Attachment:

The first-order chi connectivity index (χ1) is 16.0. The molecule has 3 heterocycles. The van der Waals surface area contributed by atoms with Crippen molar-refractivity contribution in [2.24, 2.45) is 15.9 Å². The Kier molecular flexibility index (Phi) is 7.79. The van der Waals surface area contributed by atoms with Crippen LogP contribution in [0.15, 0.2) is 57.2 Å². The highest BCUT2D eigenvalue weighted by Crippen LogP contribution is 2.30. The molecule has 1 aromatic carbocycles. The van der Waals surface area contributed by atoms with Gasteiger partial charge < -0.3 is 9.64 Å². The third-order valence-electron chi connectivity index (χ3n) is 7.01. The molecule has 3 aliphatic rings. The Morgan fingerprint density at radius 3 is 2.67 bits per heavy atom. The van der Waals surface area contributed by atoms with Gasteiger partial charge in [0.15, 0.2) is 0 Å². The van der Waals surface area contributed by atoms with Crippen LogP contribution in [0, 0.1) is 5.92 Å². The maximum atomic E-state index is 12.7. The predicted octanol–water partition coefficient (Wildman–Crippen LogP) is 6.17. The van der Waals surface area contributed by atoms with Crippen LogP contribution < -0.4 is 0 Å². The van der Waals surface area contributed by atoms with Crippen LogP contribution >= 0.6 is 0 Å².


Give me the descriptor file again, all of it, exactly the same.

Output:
The first-order chi connectivity index (χ1) is 16.0. The molecule has 3 heterocycles. The van der Waals surface area contributed by atoms with Crippen molar-refractivity contribution in [2.24, 2.45) is 15.9 Å². The Kier molecular flexibility index (Phi) is 7.79. The van der Waals surface area contributed by atoms with Crippen LogP contribution in [0.15, 0.2) is 57.2 Å². The highest BCUT2D eigenvalue weighted by Crippen LogP contribution is 2.30. The molecule has 1 aromatic carbocycles. The van der Waals surface area contributed by atoms with Gasteiger partial charge < -0.3 is 9.64 Å². The third-order valence-electron chi connectivity index (χ3n) is 7.01. The molecule has 3 aliphatic rings. The Morgan fingerprint density at radius 3 is 2.67 bits per heavy atom. The van der Waals surface area contributed by atoms with Gasteiger partial charge in [0.15, 0.2) is 0 Å². The van der Waals surface area contributed by atoms with Crippen LogP contribution in [0, 0.1) is 5.92 Å². The maximum atomic E-state index is 12.7. The predicted octanol–water partition coefficient (Wildman–Crippen LogP) is 6.17. The van der Waals surface area contributed by atoms with Crippen LogP contribution < -0.4 is 0 Å². The van der Waals surface area contributed by atoms with Crippen LogP contribution >= 0.6 is 0 Å².